Digital Access is a multi-platform tool that can be used widely by both students and assessors. Digital assess supplies innovative technology to support learning at all levels including formal education, e-learning, vocational and workplace training. To do this Digital assess provides a variety of tools for assessing the collective work of students as well as providing a platform to self asses and review the work of other students to gain a deeper understanding of how to reach required learning objectives.
The concept central to using digital assess is that users can harness the technology to uniquely capture and complete a learning process, not just a snapshot at the end of term. This piece of software offers 5 different types of digital assessment that can help both the student and the educator. The different assessment titles are capture, annotate, collaborate, measure and manage. These different assessment headings give students and educators an all-encompassing platform for collaborating and sharing feedback on how well a piece of work was completed and where improvements need to be made. Overall digital assess is a user-friendly and efficient tool for educators as it ultimately takes away the hassle created by common mistakes in marking and submission, saving time and cost for educational establishments. Everything is securely submitted and tracked online, so coursework won’t go astray and it has been tested and purported by users that is will give richer views of learning bringing assessment into sharper focus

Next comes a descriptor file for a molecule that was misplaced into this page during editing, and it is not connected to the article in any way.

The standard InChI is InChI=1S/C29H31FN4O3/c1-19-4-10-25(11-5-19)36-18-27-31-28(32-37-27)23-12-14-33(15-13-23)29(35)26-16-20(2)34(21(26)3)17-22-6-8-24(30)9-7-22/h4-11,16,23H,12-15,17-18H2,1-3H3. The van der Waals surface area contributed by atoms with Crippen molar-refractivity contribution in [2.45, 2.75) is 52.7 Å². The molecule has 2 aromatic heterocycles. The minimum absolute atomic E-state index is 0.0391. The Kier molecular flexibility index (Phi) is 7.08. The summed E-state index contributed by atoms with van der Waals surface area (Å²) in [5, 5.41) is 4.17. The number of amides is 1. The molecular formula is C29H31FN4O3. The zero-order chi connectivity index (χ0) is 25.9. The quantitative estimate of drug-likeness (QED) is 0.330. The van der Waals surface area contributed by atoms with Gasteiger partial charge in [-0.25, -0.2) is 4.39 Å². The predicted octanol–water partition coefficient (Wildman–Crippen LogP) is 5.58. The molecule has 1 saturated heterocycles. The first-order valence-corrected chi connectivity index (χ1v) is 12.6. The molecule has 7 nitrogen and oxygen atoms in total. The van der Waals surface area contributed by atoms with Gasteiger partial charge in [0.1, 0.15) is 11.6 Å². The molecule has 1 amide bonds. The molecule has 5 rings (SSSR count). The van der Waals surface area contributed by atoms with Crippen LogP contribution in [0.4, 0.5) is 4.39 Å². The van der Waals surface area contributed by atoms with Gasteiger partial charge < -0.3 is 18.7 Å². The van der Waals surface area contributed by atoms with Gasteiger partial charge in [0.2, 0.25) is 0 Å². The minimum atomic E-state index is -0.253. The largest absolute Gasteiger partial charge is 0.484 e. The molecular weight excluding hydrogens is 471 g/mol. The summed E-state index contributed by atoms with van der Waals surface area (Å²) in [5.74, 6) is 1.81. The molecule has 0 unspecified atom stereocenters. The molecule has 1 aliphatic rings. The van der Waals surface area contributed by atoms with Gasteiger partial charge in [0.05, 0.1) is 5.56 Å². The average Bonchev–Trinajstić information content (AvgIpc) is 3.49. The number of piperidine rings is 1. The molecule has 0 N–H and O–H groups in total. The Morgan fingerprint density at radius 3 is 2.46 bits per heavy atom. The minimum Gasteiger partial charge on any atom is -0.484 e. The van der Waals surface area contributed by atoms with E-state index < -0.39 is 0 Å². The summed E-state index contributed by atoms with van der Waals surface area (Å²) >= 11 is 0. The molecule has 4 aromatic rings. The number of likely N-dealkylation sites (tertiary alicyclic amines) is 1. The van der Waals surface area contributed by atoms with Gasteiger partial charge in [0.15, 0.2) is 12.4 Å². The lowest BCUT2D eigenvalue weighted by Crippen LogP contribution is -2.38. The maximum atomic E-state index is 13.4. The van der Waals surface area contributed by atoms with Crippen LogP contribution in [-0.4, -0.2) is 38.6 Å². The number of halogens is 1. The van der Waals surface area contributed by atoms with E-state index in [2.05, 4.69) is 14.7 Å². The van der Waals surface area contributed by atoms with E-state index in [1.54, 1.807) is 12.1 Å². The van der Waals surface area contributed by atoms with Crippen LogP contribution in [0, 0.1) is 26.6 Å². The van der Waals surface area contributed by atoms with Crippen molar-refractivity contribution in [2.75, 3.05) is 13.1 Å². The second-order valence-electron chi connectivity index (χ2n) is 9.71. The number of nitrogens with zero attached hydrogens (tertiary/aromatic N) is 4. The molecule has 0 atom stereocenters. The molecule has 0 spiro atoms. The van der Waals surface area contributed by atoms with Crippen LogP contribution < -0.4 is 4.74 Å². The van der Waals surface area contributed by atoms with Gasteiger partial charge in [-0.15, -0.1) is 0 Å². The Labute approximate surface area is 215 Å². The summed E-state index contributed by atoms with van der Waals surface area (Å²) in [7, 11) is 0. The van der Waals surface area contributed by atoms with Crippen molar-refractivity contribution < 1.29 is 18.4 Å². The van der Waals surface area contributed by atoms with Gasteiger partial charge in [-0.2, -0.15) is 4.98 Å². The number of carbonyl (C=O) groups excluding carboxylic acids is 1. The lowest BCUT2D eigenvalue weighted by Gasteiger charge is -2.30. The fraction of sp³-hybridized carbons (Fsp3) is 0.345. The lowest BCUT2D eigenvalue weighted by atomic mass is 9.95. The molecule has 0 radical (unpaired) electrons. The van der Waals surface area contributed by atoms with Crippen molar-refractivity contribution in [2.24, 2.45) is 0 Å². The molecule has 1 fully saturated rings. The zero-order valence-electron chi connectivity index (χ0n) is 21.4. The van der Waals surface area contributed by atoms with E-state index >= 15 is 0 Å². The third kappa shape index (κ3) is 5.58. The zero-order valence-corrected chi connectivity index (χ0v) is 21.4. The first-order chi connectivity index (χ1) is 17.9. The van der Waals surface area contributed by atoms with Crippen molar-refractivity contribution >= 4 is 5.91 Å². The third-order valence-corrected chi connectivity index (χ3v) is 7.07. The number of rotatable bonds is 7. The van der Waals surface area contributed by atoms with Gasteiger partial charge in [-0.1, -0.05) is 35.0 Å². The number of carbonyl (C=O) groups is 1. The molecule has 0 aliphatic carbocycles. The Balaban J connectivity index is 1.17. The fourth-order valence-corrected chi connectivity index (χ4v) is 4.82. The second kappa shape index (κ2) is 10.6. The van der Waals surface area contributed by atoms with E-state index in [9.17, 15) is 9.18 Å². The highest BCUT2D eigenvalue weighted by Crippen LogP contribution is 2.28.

“Current approaches towards assessment remain poor at measuring and capturing vocational abilities, as well as a broader array of soft skills…. Companies like Digital Assess have put a lot of thought behind developing an approach to overcome this challenge. As a result, many organisations and institutions will now be able to benefit from a more efficient, practical and reliable way to assess the skills of the future.”-Professor Richard Kimbell, Director of the Technology Education Research Unit at Goldsmiths, University of London.